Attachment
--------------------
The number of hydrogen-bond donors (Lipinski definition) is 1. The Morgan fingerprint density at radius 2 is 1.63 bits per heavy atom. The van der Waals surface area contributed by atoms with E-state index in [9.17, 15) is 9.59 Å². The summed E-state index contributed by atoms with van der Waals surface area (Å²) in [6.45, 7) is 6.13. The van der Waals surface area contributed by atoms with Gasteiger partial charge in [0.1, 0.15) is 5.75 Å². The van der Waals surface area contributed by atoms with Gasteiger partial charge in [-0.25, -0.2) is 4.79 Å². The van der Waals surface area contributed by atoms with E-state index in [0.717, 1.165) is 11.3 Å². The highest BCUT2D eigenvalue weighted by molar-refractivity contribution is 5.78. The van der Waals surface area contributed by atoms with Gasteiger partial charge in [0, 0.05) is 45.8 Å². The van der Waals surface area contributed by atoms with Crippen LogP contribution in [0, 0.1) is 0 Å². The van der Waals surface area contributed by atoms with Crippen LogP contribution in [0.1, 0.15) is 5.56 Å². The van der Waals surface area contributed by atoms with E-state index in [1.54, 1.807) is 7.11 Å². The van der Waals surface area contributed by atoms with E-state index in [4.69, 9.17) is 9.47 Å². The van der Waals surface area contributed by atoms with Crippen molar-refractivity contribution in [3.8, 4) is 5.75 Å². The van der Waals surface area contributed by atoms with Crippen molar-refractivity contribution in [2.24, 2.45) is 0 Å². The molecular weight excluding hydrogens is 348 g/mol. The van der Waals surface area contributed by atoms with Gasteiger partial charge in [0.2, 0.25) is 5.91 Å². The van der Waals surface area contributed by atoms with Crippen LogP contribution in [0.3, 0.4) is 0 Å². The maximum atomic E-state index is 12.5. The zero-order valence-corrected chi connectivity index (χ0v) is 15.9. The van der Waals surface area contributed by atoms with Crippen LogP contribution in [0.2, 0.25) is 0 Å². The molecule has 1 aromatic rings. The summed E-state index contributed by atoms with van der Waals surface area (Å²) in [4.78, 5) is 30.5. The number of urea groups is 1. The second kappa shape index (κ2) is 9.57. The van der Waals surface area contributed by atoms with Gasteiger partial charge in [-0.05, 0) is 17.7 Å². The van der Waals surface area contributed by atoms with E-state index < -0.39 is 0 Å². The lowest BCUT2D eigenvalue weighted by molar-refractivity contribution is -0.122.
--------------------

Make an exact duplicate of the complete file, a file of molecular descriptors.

The number of hydrogen-bond donors (Lipinski definition) is 1. The Morgan fingerprint density at radius 2 is 1.63 bits per heavy atom. The van der Waals surface area contributed by atoms with E-state index in [9.17, 15) is 9.59 Å². The summed E-state index contributed by atoms with van der Waals surface area (Å²) in [6.45, 7) is 6.13. The van der Waals surface area contributed by atoms with Gasteiger partial charge in [0.1, 0.15) is 5.75 Å². The van der Waals surface area contributed by atoms with Gasteiger partial charge in [-0.25, -0.2) is 4.79 Å². The van der Waals surface area contributed by atoms with E-state index in [0.717, 1.165) is 11.3 Å². The highest BCUT2D eigenvalue weighted by molar-refractivity contribution is 5.78. The van der Waals surface area contributed by atoms with Gasteiger partial charge in [0, 0.05) is 45.8 Å². The van der Waals surface area contributed by atoms with Crippen LogP contribution in [0, 0.1) is 0 Å². The van der Waals surface area contributed by atoms with Crippen LogP contribution in [0.1, 0.15) is 5.56 Å². The van der Waals surface area contributed by atoms with E-state index in [1.54, 1.807) is 7.11 Å². The van der Waals surface area contributed by atoms with E-state index in [4.69, 9.17) is 9.47 Å². The van der Waals surface area contributed by atoms with Crippen molar-refractivity contribution in [3.8, 4) is 5.75 Å². The van der Waals surface area contributed by atoms with Crippen molar-refractivity contribution in [2.24, 2.45) is 0 Å². The molecular weight excluding hydrogens is 348 g/mol. The van der Waals surface area contributed by atoms with Gasteiger partial charge in [0.2, 0.25) is 5.91 Å². The van der Waals surface area contributed by atoms with Crippen LogP contribution in [0.3, 0.4) is 0 Å². The maximum atomic E-state index is 12.5. The zero-order valence-corrected chi connectivity index (χ0v) is 15.9. The van der Waals surface area contributed by atoms with Crippen LogP contribution in [0.2, 0.25) is 0 Å². The molecule has 1 aromatic rings. The summed E-state index contributed by atoms with van der Waals surface area (Å²) in [4.78, 5) is 30.5. The number of urea groups is 1. The second kappa shape index (κ2) is 9.57. The van der Waals surface area contributed by atoms with Gasteiger partial charge in [-0.05, 0) is 17.7 Å². The van der Waals surface area contributed by atoms with E-state index < -0.39 is 0 Å². The lowest BCUT2D eigenvalue weighted by molar-refractivity contribution is -0.122.